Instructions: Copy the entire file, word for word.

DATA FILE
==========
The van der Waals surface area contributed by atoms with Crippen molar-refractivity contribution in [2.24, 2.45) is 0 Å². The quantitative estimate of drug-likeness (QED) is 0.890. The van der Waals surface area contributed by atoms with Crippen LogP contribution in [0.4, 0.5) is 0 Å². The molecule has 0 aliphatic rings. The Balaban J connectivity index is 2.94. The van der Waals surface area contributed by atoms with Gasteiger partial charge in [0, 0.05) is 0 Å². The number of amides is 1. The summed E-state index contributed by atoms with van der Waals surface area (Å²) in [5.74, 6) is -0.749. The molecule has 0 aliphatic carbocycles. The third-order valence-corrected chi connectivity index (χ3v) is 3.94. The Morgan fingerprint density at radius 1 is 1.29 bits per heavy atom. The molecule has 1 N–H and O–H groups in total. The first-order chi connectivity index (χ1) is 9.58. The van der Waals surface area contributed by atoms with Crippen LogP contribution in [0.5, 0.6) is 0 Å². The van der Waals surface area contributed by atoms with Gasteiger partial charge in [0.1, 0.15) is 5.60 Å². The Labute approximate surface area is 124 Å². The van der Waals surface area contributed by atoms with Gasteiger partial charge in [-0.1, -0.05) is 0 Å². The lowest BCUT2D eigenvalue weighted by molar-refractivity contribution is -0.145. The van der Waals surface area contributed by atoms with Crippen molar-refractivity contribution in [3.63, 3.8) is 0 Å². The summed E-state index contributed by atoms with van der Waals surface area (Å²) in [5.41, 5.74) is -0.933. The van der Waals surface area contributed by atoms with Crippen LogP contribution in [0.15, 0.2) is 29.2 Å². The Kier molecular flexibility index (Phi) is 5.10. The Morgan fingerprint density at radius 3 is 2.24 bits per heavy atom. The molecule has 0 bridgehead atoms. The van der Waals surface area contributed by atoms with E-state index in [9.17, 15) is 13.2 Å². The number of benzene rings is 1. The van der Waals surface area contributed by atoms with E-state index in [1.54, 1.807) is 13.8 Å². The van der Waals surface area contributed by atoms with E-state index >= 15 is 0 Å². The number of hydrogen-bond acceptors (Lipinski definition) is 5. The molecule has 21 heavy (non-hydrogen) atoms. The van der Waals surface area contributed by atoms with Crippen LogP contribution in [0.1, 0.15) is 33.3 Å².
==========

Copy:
The van der Waals surface area contributed by atoms with Crippen molar-refractivity contribution in [2.24, 2.45) is 0 Å². The quantitative estimate of drug-likeness (QED) is 0.890. The van der Waals surface area contributed by atoms with Crippen LogP contribution in [0.4, 0.5) is 0 Å². The molecule has 0 aliphatic rings. The Balaban J connectivity index is 2.94. The van der Waals surface area contributed by atoms with Gasteiger partial charge in [0, 0.05) is 0 Å². The number of amides is 1. The summed E-state index contributed by atoms with van der Waals surface area (Å²) in [5.74, 6) is -0.749. The molecule has 0 aliphatic carbocycles. The third-order valence-corrected chi connectivity index (χ3v) is 3.94. The Morgan fingerprint density at radius 1 is 1.29 bits per heavy atom. The molecule has 1 N–H and O–H groups in total. The first-order chi connectivity index (χ1) is 9.58. The van der Waals surface area contributed by atoms with Crippen LogP contribution in [0.5, 0.6) is 0 Å². The van der Waals surface area contributed by atoms with Gasteiger partial charge in [0.1, 0.15) is 5.60 Å². The Labute approximate surface area is 124 Å². The van der Waals surface area contributed by atoms with Gasteiger partial charge in [-0.1, -0.05) is 0 Å². The lowest BCUT2D eigenvalue weighted by molar-refractivity contribution is -0.145. The van der Waals surface area contributed by atoms with Crippen molar-refractivity contribution in [3.63, 3.8) is 0 Å². The summed E-state index contributed by atoms with van der Waals surface area (Å²) in [5.41, 5.74) is -0.933. The van der Waals surface area contributed by atoms with Crippen LogP contribution in [0.15, 0.2) is 29.2 Å². The Kier molecular flexibility index (Phi) is 5.10. The Morgan fingerprint density at radius 3 is 2.24 bits per heavy atom. The molecule has 0 bridgehead atoms. The van der Waals surface area contributed by atoms with E-state index in [9.17, 15) is 13.2 Å². The number of benzene rings is 1. The van der Waals surface area contributed by atoms with E-state index in [1.54, 1.807) is 13.8 Å². The van der Waals surface area contributed by atoms with E-state index >= 15 is 0 Å². The number of hydrogen-bond acceptors (Lipinski definition) is 5. The molecule has 21 heavy (non-hydrogen) atoms. The van der Waals surface area contributed by atoms with Crippen LogP contribution in [0.1, 0.15) is 33.3 Å².